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Firm donates 1,000 interpreting devices to help Ukrainian refugees

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I could use one of those.

0 ( +6 / -6 )

a small, smartphone-like handheld that offers easy translation functionality. Users simply push a button while speaking, and the device translates what they have said into a chosen target language and displays it on the screen. It can also play a recording of the phrase.

There's apps that just do similar things, give them Google Play or Apple Store vouchers.

4 ( +8 / -4 )

The initiative to provide the Pocketalk handhelds came from Tokyo-based Pocketalk Corp. "Our mission is to eliminate language barriers. I hope they can help refugees," its president, Noriyuki Matsuda, said.

Assuming most of these "evacuees" have smartphones, the translation function first debuted in Pixel Android phone and later introduced to others has been impressive.

This couldn't be a promotion of a Japanese company on the back of a human tragedy could it?

9 ( +14 / -5 )

Obviously a publicity stunt, but I guess there are worse things to do to put your product in the spotlight than giving a lot of them to people in need that probably will find them useful.

11 ( +13 / -2 )

This free ad should have the price and information on where we can buy these magical devices.

8 ( +10 / -2 )

"Our mission is to sell redundant single function devices. I hope we succeed" he might have said.

10 ( +13 / -3 )

That was very nice of them.

8 ( +8 / -0 )

I have found Google Translate to work quite well for me. It especially came in handy during my week in a JP hospital.

But, some of these evacuees may not have smartphones. Or, these devices may work pretty well, freeing up their smartphones for other uses.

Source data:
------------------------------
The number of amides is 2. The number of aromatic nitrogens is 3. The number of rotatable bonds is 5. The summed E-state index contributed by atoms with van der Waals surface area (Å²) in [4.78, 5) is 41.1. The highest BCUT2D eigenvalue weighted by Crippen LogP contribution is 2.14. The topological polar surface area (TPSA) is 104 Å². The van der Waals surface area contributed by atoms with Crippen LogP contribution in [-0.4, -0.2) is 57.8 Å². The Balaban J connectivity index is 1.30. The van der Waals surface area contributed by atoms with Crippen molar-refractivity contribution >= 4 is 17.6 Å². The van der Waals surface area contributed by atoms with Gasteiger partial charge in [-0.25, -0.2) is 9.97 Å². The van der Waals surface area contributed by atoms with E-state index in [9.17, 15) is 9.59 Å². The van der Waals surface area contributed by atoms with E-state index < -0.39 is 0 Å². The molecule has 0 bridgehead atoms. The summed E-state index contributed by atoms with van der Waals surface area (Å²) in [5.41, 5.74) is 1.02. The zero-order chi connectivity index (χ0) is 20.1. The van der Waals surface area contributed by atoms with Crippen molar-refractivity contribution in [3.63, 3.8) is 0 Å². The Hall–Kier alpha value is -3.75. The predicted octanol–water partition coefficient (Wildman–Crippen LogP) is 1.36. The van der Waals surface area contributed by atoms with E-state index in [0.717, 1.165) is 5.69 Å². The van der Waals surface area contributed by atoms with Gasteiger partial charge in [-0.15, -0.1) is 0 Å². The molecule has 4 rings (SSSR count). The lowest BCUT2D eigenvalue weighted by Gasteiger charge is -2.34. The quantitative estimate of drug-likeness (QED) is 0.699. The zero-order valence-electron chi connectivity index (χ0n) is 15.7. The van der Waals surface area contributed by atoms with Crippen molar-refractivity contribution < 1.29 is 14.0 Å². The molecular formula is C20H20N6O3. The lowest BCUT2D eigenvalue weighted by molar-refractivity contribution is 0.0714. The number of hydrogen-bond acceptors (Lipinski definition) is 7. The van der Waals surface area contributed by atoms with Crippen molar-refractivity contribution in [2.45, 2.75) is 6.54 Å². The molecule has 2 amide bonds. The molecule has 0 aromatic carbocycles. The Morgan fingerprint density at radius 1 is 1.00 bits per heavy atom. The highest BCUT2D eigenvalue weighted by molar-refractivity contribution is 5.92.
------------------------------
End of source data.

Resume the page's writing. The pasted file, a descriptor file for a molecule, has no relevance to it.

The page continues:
In any case, it doesn't hurt to have another tool to help with what can be a difficult transition and a bit of culture shock, especially if it's free. So, why are people here whining about it?

0 ( +2 / -2 )

Nice way for them to get rid of their product - which nobody would want to carry with them when they can do the same thing on their phone - and feel nice and good about it.

4 ( +5 / -1 )

garypenToday  10:39 am JST

I have found Google Translate to work quite well for me. It especially came in handy during my week in a JP hospital.

But, some of these evacuees may not have smartphones. Or, these devices may work pretty well, freeing up their smartphones for other uses.

In any case, it doesn't hurt to have another tool to help with what can be a difficult transition and a bit of culture shock, especially if it's free. So, why are people here whining about it?

Since a smartphone is an essential item these days I'm pretty sure they would have been given one with their refugee package.

-1 ( +0 / -1 )

Ukrainian and Russian are similar languages?

https://www.britannica.com/story/ukrainian-and-russian-how-similar-are-the-twolanguages

0 ( +0 / -0 )

No good deed goes unpunished on JT.

1 ( +5 / -4 )

 "I'm sure they'll have many chances to help in tasks like administrative processes at local government offices or opening a bank account."

I'm curious how many of the Ukrainian refugees can speak English or have family members that can. Anyways, it doesn't matter. Rarely is there someone at the government or bank that speaks English. A Ukraine to Japanese pocket translator device will come in handy, but both parties will have to use it. Might want to disinfect the device before handing it over. That problem will be brought up by some reporter speaking for the "but what about?" public.

I hope they might help them get to know Japanese people, too, and, in some small way, ease the loneliness of being separated from their homeland."

Yes, because if there is one country that knows about loneliness, even while living WITHIN their homeland, its the Japanese.

-1 ( +4 / -5 )

Since a smartphone is an essential item these days I'm pretty sure they would have been given one with their refugee package.